This vehicle was originally used as a maintenance vehicle on a Japanese golf course.
The unparalled success of the Land Cruiser J4 had made it a legend in some of the most remote parts of the world, but by the mid-1980’s the venerable J4 had begun feeling its age. No longer was it acceptable for a vehicle design to only serve utilitarian purposes. Toyota saw how the marketplace was evolving and responded with an updated J4, known as the J7. Since being indestructible was a major element of the Land Cruiser brand, Toyota spent three years developing the J7, ensuring that it would still be as rugged and as powerful as its predecessor.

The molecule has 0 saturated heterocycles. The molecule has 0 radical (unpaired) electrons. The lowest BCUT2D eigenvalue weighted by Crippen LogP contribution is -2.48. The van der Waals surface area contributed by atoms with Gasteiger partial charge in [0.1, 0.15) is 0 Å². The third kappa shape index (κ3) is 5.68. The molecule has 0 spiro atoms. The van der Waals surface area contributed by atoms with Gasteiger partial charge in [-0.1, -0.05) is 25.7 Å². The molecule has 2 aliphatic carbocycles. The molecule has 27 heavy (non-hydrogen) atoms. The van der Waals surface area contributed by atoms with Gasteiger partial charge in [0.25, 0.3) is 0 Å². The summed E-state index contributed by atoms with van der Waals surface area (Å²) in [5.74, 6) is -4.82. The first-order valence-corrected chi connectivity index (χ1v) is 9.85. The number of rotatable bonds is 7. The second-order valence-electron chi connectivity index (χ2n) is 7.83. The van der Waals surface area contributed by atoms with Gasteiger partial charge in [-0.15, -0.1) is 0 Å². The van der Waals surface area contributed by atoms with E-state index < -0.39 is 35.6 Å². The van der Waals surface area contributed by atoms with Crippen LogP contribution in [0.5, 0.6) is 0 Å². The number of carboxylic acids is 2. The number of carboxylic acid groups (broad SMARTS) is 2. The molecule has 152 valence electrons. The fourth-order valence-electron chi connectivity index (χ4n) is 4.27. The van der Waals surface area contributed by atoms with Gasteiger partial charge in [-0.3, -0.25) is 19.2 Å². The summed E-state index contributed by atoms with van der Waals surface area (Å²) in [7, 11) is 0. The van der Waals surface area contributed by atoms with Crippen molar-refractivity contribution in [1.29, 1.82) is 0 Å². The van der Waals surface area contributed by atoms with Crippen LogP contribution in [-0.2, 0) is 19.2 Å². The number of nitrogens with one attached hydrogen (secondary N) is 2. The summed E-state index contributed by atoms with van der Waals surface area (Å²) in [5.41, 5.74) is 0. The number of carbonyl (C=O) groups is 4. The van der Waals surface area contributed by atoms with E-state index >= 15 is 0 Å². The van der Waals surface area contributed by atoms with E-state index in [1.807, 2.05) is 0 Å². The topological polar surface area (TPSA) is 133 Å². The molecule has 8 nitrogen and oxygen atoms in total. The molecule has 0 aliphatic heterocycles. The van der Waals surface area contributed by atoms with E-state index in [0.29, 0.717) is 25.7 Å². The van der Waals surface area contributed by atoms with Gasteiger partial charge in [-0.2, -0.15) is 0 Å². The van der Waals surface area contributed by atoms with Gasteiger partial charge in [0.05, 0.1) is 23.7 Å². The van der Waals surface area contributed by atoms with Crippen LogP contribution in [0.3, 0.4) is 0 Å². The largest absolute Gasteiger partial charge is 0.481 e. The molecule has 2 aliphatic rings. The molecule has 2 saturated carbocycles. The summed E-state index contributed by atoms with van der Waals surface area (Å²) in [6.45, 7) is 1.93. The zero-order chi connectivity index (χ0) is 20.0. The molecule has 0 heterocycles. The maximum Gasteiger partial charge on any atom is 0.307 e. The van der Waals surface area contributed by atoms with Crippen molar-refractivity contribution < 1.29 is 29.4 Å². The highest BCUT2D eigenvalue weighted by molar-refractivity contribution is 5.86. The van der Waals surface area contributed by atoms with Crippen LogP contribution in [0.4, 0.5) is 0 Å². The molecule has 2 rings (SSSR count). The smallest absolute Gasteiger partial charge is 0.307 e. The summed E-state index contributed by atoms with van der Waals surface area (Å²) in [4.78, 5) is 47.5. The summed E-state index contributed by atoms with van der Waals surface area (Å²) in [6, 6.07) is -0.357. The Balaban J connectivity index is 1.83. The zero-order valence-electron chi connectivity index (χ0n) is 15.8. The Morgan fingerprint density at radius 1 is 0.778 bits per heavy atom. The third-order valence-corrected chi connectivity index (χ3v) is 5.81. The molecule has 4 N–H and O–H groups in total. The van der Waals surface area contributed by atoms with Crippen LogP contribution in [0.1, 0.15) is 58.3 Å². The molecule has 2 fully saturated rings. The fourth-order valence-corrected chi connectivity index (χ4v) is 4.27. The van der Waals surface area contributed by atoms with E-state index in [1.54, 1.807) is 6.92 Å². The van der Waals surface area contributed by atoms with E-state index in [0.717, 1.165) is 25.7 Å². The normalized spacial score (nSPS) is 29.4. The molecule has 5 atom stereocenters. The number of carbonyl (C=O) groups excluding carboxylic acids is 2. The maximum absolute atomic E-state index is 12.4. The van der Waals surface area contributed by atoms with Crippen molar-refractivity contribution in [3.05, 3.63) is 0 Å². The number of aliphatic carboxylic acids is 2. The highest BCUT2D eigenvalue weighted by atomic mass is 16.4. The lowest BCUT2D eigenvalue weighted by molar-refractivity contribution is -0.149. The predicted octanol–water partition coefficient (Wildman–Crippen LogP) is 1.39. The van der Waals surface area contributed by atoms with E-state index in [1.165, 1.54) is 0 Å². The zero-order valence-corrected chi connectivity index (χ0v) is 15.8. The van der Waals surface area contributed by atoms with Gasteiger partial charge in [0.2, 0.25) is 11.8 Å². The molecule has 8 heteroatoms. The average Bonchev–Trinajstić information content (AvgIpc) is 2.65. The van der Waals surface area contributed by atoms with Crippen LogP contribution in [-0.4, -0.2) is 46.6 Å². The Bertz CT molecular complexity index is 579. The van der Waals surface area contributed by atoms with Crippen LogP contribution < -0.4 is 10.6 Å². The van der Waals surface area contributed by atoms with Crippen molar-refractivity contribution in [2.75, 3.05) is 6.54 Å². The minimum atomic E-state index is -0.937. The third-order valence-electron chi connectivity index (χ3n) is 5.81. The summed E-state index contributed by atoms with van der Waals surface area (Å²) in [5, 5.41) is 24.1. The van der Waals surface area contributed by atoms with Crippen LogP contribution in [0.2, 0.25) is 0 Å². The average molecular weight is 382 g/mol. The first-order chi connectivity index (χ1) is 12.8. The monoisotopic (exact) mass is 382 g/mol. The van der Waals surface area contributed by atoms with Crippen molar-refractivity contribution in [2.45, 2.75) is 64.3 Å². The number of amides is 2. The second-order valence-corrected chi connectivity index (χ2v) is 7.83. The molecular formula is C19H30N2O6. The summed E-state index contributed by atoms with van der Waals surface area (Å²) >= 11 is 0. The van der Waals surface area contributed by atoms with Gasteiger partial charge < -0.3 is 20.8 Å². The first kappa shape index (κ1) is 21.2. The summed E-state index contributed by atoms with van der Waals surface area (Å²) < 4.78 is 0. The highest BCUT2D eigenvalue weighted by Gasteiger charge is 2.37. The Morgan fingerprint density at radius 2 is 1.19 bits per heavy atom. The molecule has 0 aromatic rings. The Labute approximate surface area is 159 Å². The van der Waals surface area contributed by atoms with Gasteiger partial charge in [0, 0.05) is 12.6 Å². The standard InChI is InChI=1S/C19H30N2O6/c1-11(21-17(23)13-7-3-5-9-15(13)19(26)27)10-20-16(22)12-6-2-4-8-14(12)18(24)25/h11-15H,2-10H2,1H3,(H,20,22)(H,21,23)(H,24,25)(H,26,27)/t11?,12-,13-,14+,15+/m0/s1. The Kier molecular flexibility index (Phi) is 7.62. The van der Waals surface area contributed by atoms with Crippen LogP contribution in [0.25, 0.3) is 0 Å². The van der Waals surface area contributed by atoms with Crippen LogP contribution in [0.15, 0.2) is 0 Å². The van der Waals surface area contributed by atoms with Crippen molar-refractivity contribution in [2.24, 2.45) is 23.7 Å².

At the same time, the J7 needed to satisfy the demand of diverse groups around the world: Australian miners in the outback, suburban Americans, African safari guides and many more. In the end, Toyota delivered in a major way. The J7 would have one popular option known as the “heavy duty” Land Cruiser. Another would be the “light duty” model, designed to weigh less and offer greater fuel efficiency. Overall, the J7 would be capable of handling the most punishing terrain while offering multiple body styles, wheelbase sizes, and incredibly, twenty different engines. This makes for over one hundred different model options within the J7 model line.